Just Keep Digging
This was a great start. Up to now we’ve discovered at least a dozen domains and IPs that we can assess that are most likely associated with FANCY BEAR activity. But we kept digging. Once we knew the infrastructure that is most likely theirs, we sought to identify how they got this infrastructure hoping that we could identify other infrastructure with similar registration and hosting consistencies.
Nemohosts.com Name Server
We reviewed historical WHOIS information for these domains using our DomainTools Spaces App. In doing so, some interesting consistencies started standing out in a couple of the domains. As shown below, the domains neoderb[.]com, wmiapp[.]com, and connectsmd[.]net, all initially used a nemohosts[.]com name server when they were first registered suggesting that these domains were registered through the Nemohosts reseller. A review of WHOIS history indicates that only about 160 domains have used nemohosts[.]com name servers, suggesting that it is a relatively small service. Shortly after they were registered, the three domains switched to using a topdns.com name server.
ThreatConnect’s DomainTools Spaces App entries for domains hosted at previously identified IPs.
Checking out the WHOIS and hosting information for the IPs that house these domains, we identified that they are hosted on dedicated servers. Even though they are only consistent for three of the domains that we initially identified, these attributes gave us something we can use to identify other domains that have been registered and hosted in the same manner.
Using some capabilities from our friends at DomainTools, we can exploit these consistencies to identify other domains that FANCY BEAR may have also registered. We would typically use their Reverse NS capability to identify domains that were using specific name servers; however, in this case we needed to identify domains that previously used a specific name server. To that end, we used a Reverse WHOIS search to identify historical domains that used the ns1.nemohosts[.]com name server like those domains we identified above.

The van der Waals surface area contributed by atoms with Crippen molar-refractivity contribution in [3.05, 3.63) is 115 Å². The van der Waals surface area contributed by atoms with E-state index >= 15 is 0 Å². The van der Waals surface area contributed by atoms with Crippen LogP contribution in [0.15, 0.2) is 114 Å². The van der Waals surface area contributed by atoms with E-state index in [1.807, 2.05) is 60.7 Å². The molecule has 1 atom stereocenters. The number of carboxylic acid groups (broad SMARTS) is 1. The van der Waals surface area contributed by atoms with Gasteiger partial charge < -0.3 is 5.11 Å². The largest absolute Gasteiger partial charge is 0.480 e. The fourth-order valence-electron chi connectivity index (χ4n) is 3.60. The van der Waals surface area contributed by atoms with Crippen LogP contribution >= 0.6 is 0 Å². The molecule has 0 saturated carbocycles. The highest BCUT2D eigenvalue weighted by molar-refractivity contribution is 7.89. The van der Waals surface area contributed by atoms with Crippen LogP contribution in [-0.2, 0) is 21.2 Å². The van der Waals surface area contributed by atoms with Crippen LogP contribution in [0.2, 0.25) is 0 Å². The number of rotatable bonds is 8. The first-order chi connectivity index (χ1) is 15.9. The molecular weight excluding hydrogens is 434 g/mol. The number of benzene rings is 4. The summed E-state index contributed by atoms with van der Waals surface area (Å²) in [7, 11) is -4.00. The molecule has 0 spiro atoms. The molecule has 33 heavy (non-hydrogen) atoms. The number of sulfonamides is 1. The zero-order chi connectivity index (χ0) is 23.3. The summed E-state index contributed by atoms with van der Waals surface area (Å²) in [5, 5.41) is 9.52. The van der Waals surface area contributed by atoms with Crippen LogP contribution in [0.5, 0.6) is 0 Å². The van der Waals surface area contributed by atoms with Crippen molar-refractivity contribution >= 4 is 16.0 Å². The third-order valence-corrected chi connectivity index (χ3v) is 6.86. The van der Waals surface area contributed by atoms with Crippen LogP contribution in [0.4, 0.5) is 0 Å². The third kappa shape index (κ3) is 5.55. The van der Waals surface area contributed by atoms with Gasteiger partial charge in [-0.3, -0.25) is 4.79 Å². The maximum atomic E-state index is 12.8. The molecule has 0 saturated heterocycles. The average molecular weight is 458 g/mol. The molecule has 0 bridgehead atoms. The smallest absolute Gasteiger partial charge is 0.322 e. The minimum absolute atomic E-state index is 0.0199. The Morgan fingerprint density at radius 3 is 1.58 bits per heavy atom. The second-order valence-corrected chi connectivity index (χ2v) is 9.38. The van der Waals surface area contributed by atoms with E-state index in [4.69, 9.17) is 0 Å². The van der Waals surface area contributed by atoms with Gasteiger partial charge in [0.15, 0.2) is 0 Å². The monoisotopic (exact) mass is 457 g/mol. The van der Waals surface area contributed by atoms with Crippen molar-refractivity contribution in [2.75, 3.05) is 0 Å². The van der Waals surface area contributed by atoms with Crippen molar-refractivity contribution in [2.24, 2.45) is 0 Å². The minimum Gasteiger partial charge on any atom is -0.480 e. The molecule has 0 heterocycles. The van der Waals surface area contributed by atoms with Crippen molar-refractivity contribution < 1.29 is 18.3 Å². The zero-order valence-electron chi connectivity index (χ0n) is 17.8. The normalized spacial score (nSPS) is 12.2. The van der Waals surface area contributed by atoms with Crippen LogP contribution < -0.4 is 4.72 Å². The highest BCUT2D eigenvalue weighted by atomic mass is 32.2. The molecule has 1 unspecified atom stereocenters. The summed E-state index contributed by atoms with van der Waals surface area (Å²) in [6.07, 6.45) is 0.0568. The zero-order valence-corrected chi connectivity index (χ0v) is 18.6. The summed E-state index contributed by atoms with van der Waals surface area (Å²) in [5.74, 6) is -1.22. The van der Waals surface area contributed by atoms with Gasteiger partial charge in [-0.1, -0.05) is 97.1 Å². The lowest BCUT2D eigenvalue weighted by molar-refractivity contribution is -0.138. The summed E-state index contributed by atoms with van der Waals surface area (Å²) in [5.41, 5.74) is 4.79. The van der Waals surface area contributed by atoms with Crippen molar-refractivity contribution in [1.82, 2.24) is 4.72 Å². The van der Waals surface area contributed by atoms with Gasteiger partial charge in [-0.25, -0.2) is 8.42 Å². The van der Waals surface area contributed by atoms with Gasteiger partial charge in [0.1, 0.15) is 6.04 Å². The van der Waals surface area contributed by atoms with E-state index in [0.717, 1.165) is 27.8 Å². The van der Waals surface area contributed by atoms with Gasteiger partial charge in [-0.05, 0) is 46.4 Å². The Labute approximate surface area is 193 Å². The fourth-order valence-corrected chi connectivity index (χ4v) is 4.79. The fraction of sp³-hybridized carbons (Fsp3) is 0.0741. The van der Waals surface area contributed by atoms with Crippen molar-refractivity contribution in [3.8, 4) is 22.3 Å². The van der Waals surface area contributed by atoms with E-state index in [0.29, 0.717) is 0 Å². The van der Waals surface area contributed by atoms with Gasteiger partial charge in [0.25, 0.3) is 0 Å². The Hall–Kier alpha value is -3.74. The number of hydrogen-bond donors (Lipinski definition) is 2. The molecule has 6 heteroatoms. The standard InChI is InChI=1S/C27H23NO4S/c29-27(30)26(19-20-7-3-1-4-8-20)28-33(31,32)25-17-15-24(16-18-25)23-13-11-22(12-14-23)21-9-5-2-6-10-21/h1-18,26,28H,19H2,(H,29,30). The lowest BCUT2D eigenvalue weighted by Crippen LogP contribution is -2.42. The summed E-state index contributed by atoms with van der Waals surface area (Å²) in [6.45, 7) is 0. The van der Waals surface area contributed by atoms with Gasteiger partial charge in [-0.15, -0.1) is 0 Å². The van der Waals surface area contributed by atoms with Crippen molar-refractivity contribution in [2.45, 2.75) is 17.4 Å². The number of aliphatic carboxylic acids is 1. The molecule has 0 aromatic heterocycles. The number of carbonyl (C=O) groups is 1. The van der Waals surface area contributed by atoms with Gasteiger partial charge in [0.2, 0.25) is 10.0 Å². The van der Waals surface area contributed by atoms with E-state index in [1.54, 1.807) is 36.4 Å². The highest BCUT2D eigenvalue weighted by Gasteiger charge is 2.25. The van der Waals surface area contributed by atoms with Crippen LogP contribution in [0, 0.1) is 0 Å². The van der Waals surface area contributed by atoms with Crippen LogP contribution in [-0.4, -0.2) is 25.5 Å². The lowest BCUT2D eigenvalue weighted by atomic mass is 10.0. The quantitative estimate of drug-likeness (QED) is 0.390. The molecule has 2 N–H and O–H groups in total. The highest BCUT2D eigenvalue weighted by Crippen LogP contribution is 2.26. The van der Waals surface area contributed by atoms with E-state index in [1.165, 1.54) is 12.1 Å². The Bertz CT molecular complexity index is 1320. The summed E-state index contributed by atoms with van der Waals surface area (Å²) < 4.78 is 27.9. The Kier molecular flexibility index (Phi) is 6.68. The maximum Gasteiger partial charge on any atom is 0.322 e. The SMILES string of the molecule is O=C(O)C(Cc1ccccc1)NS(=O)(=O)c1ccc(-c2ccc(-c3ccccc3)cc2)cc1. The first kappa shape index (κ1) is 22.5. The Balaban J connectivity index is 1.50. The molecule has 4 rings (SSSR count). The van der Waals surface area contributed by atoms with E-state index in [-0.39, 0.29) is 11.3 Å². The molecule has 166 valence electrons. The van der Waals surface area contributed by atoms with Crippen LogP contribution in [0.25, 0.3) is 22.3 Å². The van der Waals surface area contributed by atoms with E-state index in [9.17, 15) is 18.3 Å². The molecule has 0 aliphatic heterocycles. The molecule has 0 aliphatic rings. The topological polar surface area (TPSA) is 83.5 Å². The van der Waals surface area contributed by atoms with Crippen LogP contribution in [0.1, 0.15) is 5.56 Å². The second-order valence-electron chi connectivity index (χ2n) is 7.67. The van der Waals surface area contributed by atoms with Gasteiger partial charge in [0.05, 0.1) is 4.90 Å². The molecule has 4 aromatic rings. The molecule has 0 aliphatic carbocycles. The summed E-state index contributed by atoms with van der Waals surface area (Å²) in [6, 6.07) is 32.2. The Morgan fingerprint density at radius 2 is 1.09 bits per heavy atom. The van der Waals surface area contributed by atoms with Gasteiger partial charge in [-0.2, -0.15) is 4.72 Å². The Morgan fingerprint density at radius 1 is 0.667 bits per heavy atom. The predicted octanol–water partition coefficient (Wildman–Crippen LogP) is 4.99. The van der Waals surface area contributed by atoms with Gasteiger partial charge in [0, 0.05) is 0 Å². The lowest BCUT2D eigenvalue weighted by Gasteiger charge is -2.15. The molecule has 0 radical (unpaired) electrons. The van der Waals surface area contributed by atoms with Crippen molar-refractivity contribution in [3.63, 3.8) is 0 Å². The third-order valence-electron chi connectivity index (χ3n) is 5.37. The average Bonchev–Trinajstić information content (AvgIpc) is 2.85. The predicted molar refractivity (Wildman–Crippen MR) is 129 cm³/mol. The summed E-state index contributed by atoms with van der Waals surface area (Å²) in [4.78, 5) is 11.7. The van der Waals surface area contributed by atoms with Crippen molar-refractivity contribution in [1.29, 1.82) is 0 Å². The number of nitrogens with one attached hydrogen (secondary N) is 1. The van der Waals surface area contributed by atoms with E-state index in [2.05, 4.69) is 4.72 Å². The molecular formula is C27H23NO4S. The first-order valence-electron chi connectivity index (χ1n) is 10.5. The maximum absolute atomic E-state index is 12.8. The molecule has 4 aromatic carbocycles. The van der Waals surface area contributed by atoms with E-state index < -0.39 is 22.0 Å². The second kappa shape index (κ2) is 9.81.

DomainTools Reverse WHOIS historical results for ns1.nemohosts[.]com query.
We then fed the domains from the Reverse WHOIS search into the Bulk Parsed WHOIS capability to identify current registration information for all of those domains, to include the name server currently used. From here, we identified those domains that are currently using a topdns.com name server.
DomainTools Bulk Parsed WHOIS search for identified domains using nemohosts[.]com name server.
Finally, reviewing the WHOIS records for the subset of domains that currently use a topdns[.]com name server and previously used a nemohosts[.]com, we identified those domains that were also hosted on dedicated servers.
DomainTools WHOIS record for neoderb[.]com showing use of a dedicated server.
This led us to the following domains:
It is important to note that consistencies in registration and hosting tactics do not definitively associate many of these suspicious domains with previous malicious, FANCY BEAR activity. Furthermore, we cannot immediately confirm that the domains listed above are hosting malware or are otherwise attributable to malicious APT activity; however, they deserved additional scrutiny due to the patterns identified above, and the fact that they were registered using a smaller service like Nemohosts. These domains have been shared in incident 20170620A: Nemohosts.com Name Server Suspicious Domains.
Bacloud.com Name Server
The nemohosts[.]com name server usage wasn’t the only registration and hosting tactic that stuck out from the domains that we identified through SSL certificate research. Three other domains — ndsee[.]org, zpfgr[.]com, and networkxc[.]net — all used similarly obscure name servers dns1.bacloud[.]com and dns1.laisvas[.]lt, which likely belong to the same organization operating out of Lithuania. Like previous name servers that FANCY BEAR has used, this service is also relatively small as only about 1060 domains historically have used these name servers.